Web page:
South Africa’s Main Opposition Party to End Leadership Limbo

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South Africa’s main opposition Democratic Alliance will elect a new leader this weekend with John Steenhuisen, who’s been acting in the position for the past year, looking set to head the party into next year’s municipal elections.

Steenhuisen’s sole challenger is lawmaker Mbali Ntuli, its former youth leader. Whoever wins will need to rebuild a party that shed support in last year’s national elections, faced a bruising internal power struggle and has battled to articulate clear positions around issues of race.

Steenhuisen, who is White and has the backing of most of the party’s top provincial leaders, concedes he may battle to draw votes from the predominantly Black electorate needed to pose a credible challenge to the ruling African National Congress. The DA has shunned race-based redress in a nation still grappling with the legacy of apartheid and where White households on average earn five times more than their Black counterparts.

“The party has struggled to find a message which resonates with White South Africans and the majority Black South Africans,” said Daniel Silke, the director of Cape Town-based Political Futures Consultancy and a former DA municipal councilor. “That struggle is likely to continue.”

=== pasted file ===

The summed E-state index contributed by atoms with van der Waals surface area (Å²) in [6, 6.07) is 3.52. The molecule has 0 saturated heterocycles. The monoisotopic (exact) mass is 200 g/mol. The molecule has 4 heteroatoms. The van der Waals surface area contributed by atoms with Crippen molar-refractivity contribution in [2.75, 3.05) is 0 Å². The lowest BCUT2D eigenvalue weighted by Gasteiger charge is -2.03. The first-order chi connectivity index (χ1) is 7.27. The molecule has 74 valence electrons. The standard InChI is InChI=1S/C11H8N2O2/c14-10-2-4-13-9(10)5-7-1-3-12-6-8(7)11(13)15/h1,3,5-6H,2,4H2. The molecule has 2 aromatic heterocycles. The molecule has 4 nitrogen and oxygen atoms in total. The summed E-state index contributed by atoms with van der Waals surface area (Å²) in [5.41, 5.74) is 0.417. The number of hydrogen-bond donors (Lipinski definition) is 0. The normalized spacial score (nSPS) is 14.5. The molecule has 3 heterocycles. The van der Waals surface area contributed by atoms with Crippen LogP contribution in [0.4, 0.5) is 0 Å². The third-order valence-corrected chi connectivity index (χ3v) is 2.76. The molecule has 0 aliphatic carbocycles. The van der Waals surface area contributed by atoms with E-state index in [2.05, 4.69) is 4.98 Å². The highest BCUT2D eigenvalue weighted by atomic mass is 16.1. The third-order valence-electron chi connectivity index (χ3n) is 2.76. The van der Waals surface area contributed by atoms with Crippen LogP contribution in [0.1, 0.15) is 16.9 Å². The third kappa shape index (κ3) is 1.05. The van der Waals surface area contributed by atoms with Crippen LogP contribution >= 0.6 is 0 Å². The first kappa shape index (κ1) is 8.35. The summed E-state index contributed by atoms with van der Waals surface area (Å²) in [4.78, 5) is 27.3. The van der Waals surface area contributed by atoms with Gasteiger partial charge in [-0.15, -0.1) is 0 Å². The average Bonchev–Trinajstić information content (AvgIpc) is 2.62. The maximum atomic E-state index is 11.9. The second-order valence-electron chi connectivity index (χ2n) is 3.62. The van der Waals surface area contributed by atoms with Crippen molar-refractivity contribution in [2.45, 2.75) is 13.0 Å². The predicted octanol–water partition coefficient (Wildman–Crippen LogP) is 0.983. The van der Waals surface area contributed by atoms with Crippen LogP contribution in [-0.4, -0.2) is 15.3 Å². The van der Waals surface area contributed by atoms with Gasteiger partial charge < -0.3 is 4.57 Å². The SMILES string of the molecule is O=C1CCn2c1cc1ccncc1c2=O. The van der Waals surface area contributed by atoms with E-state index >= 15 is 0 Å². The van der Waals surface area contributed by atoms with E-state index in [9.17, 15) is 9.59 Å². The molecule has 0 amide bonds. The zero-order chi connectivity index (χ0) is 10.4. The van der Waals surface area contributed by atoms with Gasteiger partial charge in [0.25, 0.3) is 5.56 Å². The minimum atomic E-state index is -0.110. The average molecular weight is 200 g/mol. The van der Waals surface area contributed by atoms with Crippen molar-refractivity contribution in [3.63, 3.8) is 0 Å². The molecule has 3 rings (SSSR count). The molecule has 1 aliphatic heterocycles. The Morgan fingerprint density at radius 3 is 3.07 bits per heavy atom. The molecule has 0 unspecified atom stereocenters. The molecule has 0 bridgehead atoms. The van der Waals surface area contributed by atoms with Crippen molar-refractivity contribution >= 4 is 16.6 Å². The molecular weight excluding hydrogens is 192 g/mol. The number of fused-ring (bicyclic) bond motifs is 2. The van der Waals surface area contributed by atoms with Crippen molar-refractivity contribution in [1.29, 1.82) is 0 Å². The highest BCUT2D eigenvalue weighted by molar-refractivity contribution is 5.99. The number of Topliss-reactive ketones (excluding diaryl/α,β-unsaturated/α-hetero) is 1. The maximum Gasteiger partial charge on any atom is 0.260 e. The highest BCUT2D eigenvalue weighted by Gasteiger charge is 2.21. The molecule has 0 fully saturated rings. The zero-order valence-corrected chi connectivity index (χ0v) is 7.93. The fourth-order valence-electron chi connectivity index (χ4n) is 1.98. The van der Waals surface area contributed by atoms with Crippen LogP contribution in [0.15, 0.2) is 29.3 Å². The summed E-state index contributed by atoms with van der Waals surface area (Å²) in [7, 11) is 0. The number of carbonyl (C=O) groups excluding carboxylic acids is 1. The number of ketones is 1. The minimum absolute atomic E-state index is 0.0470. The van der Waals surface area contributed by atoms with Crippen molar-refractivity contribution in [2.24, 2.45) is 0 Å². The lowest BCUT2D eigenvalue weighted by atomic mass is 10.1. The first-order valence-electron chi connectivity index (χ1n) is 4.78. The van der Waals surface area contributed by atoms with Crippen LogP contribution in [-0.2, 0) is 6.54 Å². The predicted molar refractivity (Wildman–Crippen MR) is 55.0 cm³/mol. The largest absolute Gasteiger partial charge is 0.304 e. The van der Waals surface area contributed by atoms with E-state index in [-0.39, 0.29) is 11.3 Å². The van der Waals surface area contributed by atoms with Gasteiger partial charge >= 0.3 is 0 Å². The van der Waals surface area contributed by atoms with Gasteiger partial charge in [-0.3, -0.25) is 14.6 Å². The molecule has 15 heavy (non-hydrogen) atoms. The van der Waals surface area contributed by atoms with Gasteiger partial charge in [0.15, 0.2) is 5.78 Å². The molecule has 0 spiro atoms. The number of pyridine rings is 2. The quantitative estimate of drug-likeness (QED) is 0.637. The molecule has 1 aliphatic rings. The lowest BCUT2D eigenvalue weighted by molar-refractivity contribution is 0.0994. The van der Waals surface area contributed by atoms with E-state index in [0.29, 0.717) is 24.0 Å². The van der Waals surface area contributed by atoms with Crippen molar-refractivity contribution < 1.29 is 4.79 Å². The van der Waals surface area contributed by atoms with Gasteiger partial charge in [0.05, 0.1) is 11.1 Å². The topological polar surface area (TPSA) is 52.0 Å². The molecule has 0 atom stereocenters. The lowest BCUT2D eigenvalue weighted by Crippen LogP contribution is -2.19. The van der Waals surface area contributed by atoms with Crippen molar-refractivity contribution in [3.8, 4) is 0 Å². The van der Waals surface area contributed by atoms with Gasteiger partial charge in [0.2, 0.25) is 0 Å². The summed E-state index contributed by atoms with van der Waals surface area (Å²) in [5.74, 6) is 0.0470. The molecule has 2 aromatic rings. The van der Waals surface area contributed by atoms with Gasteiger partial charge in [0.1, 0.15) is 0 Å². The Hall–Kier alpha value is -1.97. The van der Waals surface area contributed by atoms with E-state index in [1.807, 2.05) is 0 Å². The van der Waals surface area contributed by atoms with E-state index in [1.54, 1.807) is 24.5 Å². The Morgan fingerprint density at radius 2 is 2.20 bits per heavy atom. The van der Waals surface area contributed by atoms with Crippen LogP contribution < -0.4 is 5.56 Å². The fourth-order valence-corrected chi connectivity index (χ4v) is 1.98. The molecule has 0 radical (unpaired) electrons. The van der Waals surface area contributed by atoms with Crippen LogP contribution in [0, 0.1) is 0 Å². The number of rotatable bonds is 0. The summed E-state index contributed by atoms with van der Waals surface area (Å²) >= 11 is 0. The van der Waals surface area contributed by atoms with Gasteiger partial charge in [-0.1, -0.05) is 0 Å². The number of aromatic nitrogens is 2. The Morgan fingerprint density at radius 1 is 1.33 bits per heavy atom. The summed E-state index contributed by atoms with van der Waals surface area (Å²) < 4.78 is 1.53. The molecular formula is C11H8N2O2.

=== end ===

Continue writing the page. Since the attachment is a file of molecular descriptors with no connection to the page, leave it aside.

Read more: Winning Votes for White South African Leader Is an Uphill Battle

The DA took control of Johannesburg, the economic hub, and Pretoria, the capital, and other towns away from the ANC in 2016 council elections — a backlash against Jacob Zuma’s scandal-marred rule. Cyril Ramaphosa replacing Zuma as president in 2018 helped stop the decline in support for the ruling party.

Steenhuisen, 44, was named the DA’s caretaker leader when Mmusi Maimane quit after his predecessor Helen Zille made a political comeback as the party’s chairwoman. Several other senior leaders, including Johannesburg mayor Herman Mashaba, also resigned.

The DA election will take place at a virtual conference for the first time due to the coronavirus. The results are likely to be announced on Nov. 1.

“The party has not been able to speak with one voice as a result of the leadership issue remaining in limbo,” Silke said. “At the very least, clearing up the leadership issue will allow the party to have someone who can consolidate the various factions and pronounce more clearly on what will become a DA policy.”

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